Toby is always a bit hit and miss for me, but this surprisingly restrained live version of the sultry folk-country classic is a definite hit.

9. Darin & Brooke Aldridge – ‘The Last Thing On His Mind’ (Darin & Brooke Aldridge)
I loved this husband and wife team’s sweet bluegrass album and this somber Easter song (written by Dennis K Duff) was the highlight for me.

8. Teea Goans – ‘I Don’t Do Bridges Anymore’ (The Way I Remember It)
Teea Goans’ retro independent release featured this lovely classic-styled ballad, written by Jim McBride, Don Poythress and Jerry Salley. Her voice is sweet but not that distinctive, but this breakup song is definitely worth hearing.

7. Catherine Britt – ‘Sweet Emmylou’ (Catherine Britt)
The Australian singer’s latest album was a bit hit and miss for me, but there were some very strong moments, including Catherine’s lovely version of her tribute to the healing power of the music of Emmylou Harris, which she wrote some years ago with Rory Feek. It has been released as a single in Australia.

6. Bill Anderson – ‘The Songwriters’ (Songwriter)
My favorite comic song of the year is the legendary Bill Anderson’s celebration (more or less) of songwriters’ lives, complete with the protagonist’s mother’s preference for a career as drug dealer for her son. Bill isn’t much of a singer, but this song (co-written with Gordie Sampson)is irresistible.

5. Randy Kohrs – ‘Die On The Vine’ (Quicksand)
One of the first songs to grab my attention this year was this lovely song warning a son against taking refuges from trouble in alcohol, written by famed dobro player and songwriter Randy Kohrs with Dennis Goodwin.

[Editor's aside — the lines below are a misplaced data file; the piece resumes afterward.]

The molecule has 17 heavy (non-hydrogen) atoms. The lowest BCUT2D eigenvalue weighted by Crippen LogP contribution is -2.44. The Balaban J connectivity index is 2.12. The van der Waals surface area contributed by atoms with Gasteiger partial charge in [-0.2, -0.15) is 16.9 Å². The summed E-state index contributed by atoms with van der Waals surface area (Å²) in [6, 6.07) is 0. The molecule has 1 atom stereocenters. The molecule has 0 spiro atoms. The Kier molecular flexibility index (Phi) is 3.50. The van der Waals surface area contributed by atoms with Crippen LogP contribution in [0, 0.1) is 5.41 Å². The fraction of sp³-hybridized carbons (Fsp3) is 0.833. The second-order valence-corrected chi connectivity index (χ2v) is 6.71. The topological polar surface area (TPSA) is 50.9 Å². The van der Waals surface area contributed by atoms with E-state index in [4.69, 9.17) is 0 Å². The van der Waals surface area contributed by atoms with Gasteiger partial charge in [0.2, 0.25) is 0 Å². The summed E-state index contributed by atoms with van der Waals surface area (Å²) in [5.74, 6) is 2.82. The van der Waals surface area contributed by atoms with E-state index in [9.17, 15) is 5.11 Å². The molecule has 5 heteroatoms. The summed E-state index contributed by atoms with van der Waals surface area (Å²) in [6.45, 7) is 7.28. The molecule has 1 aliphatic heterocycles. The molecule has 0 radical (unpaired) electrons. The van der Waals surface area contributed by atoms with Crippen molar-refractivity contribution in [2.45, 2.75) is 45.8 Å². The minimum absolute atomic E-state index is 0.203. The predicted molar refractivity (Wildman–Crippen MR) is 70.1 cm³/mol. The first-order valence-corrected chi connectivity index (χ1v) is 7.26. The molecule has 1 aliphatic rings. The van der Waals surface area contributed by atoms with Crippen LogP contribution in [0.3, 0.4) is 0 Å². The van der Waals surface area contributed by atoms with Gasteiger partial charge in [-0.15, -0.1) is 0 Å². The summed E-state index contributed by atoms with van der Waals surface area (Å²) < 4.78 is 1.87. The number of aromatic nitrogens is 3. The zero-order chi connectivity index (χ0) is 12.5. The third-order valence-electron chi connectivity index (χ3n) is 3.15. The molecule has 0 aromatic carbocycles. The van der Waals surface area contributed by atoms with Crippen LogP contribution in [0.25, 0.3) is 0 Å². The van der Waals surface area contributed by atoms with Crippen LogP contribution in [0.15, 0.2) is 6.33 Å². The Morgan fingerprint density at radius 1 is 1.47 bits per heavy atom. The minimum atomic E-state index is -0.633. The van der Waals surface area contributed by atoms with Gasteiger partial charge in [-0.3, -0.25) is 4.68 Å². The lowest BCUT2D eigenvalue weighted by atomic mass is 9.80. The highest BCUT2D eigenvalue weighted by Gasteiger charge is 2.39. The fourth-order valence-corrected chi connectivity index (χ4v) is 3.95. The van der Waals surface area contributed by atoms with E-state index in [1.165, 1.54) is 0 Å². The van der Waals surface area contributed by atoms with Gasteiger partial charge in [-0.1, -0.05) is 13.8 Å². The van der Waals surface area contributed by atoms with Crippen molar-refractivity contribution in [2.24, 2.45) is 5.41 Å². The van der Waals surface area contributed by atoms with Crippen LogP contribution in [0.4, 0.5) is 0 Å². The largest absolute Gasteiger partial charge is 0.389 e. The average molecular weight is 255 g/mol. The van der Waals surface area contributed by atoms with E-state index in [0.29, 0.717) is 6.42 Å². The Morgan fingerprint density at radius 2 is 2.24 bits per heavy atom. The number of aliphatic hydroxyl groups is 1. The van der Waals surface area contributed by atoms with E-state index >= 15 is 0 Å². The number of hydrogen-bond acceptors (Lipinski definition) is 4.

4. James Dupre – ‘Ring On The Bar’ (It’s All Happening)
I loved this sensitively sung low-key mid-tempo Byron Hill/Brent Baxter song about a man trying to figure out what happened to his marriage from youtube discovery James’s independent debut album, produced by Kyle Lehning.

3. Lee Ann Womack – ‘Liars Lie’ (Country Strong soundtrack)
I’m beginning to get impatient for a new album from Lee Ann, and this soundtrack cut has really whetted my appetite. This excellent song, written by Sally Barris, Morgane Hayes and Liz Rose, and the combination of Lee Ann’s beautiful vocals and the harmony from Charlie Pate, a pure country production (thanks to Lee Ann’s husband Frank Liddell and Chuck Ainlay), and a fine song make this a sheer delight.

2. Chris Young – ‘Chiseled In Stone’ (Voices EP)